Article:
Nakajima Aircraft Company
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Nakajima Aircraft Company
Assembly work at Nakajima-Handa

The Nakajima Aircraft Company (, Nakajima Hik?ki Kabushiki Kaisha) was a prominent Japanese aircraft manufacturer and aviation engine manufacturer throughout World War II. It continues to the present day as the car and aircraft manufacturer Subaru.


Japan's first aircraft manufacturer, it was founded in 1918 by a naval engineer, Chikuhei Nakajima, and a textile manufacturer, Seibei Kawanishi as Nihon Hikoki (Nippon Aircraft). In 1919, the two founders split and Nakajima bought out Nihon Aircraft's factory with tacit help from the Imperial Japanese Army. The company was renamed Nakajima Aircraft Company in 1919.[1]

Nakajima Aircraft Company's manufacturing facilities consisted of the following:

  • Tokyo plant
  • Musashino plant
  • Donryu plant
  • Ota plant, near ?ta Station. Visited by Emperor Sh?wa on November 16, 1934. Critically damaged by American bombardment on February 10, 1945. Currently a Subaru Corporation plant for kei trucks.
  • Koizumi plant, near Nishi-Koizumi station. Critically damaged by American bombardment on April 3, 1945. Currently a Sanyo plant.

After World War II

After Japan's defeat in World War II the company had to close down since production and research of aircraft was prohibited by the Supreme Commander for the Allied Powers. This had a severe impact on Nakajima because it was one of the two largest aircraft manufacturers, together with Mitsubishi Heavy Industries (MHI). Unlike MHI though, it was not diversified into shipbuilding and general machinery, and so had to dissolve into a number of spin-off companies set up by former managers, engineers, and workers. As a result, leading aeronautical engineers from NAC, such as Ryoichi Nakagawa, helped transform Japan's automobile industry.[1]

The company was reborn as Fuji Heavy Industries, maker of Fuji Rabbit scooters and Subaru automobiles, and as Fuji Precision Industries (later renamed Prince Motor Company which merged with Nissan in August 1966), manufacturer of Prince Skyline and Prince Gloria automobiles. Fuji began aircraft production in the mid-1950s and has been producing military training aircraft and helicopters for the Japan Self-Defense Forces. In 2017 it rebranded as Subaru Corporation.[2][3][4]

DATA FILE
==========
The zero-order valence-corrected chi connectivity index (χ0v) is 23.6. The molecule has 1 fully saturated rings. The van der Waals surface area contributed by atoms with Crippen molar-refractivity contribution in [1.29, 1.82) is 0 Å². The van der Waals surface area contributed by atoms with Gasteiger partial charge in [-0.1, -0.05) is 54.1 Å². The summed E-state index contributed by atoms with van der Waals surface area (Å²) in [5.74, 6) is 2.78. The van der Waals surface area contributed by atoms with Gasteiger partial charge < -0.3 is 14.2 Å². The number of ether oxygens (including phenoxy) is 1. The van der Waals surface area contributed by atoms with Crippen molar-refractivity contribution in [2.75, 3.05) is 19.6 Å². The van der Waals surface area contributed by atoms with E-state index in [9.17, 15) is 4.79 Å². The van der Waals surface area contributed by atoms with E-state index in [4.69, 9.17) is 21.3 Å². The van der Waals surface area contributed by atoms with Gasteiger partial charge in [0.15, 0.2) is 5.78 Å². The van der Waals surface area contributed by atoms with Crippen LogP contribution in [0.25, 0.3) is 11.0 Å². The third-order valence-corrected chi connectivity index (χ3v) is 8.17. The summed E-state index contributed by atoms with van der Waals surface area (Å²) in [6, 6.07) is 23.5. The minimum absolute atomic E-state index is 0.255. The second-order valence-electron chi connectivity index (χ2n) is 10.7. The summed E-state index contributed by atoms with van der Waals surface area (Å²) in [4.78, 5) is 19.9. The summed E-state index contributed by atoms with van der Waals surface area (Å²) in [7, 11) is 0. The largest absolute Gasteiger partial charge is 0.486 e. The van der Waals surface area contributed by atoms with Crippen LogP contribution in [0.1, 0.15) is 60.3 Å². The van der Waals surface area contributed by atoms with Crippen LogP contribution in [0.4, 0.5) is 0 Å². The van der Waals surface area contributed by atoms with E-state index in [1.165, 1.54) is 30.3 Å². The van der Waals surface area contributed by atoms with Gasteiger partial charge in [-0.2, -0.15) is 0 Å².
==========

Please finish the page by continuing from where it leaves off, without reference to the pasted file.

Piston-engined aircraft

Navy Aircraft

Nakajima B5N Carrier attack bomber
  • Nakajima A1N - 1927 carrier-borne fighter
  • Nakajima A2N - 1930 carrier biplane fighter
  • Nakajima A4N - 1935 carrier-borne fighter
  • Nakajima A6M2-N ? Nishiki-suisen (Type 2 Float Fighter) - 'Rufe' 1941 floatplane version of the Mitsubishi A6M Zero
  • Nakajima J1N Gekko (Moonlight) - 'Irving' 1941 Navy land-based night fighter
  • Nakajima J5N Tenrai (Heavenly Thunder) - 1944 Navy land-based single-seat twin-engine interceptor
Torpedo Bomber
  • Nakajima B3N - 1933 Navy torpedo bomber
  • Nakajima B5N Kyushichishiki-kanko (Type 97 Carrier Attack Bomber) - 'Kate' 1937 Navy torpedo bomber
  • Nakajima B6N Tenzan (Heavenly Mountain) - 'Jill' Navy torpedo bomber
Scout and Recon Aircraft
Large Bomber
  • Nakajima G5N Shinzan (Mountain Recess) - 1941 heavy four-engined long-range bomber
  • Nakajima G8N Renzan (Mountain Range) - 1945 heavy four-engined long-range bomber
  • Nakajima G10N Fugaku (Mount Fuji) - 1945 projected six-engined long-range bomber
Army Aircraft
Ki-43 Hayabusa and Ki-84 Hayate, Post-war
  • Nakajima ?4 (Ko 4) - biplane fighter
  • Nakajima Type 91 - 1931 parasol monoplane fighter
  • Nakajima Ki-8 - 1934 fighter prototype
  • Nakajima Ki-11 - 1934 fighter prototype
  • Nakajima Ki-12 - 1936 fighter prototype
  • Nakajima Ki-27 - Late 1936 Army monoplane fighter
  • Nakajima Ki-337 - two-seat fighter (project only)
  • Nakajima Ki-43 ? Hayabusa (Peregrine Falcon) - 'Oscar' 1939 Army fighter
  • Nakajima Ki-44 Shoki (Devil-Queller) - 'Tojo' 1940 Army fighter
  • Nakajima Ki-53 - heavy fighter (project only)
  • Nakajima Ki-62 - 1941 prototype fighter, competed with Kawasaki Ki-61 design
  • Nakajima Ki-69 - escort fighter (project only)
  • Nakajima Ki-75 - heavy fighter (project only)
  • Nakajima Ki-84 Hayate (Gale) - 'Frank' 1943 Army fighter
  • Nakajima Ki-87 - 1945 high-altitude interceptor
  • Nakajima Ki-101 - twin engine night fighter (project only)
  • Nakajima Ki-116 - 1945 single-seat fighter aircraft
  • Nakajima Ki-118 - fighter (project only)
  • Nakajima Ki-13 - attack aircraft (project only)
  • Nakajima Ki-19 ?19 - 1937 Army heavy bomber (prototypes only)
  • Nakajima Ki-31 - light bomber (project only)
  • Nakajima Ki-49 Donryu (Storm Dragon) - 'Helen' 1941 Army medium bomber
  • Nakajima Ki-52 - dive bomber (project only)
Passenger aircraft

Jet prototypes

Nakajima Sakae on an A6M Zero




  1. ^ a b Odagiri, Hiroyuki (1996). Technology and Industrial Development in Japan. Clarendon Press, Oxford. p. 216. ISBN 0-19-828802-6.
  2. ^ Walsworth, Jack (March 31, 2017). "Fuji Heavy officially changing name to Subaru Corp". Automotive News. Retrieved 2018.
  3. ^ "Fuji Heavy Industries Ltd. Changes Company Name to Subaru Corporation". March 31, 2018. Retrieved 2018.
  4. ^ "Marking 100 years, Fuji Heavy changes name to Subaru". Japan Times. April 1, 2017. Retrieved 2018.


  • Francillon, René J. Japanese Aircraft of the Pacific War. London, Putnam & Company, 1970,1979. ISBN 0-370-30251-6.

External links

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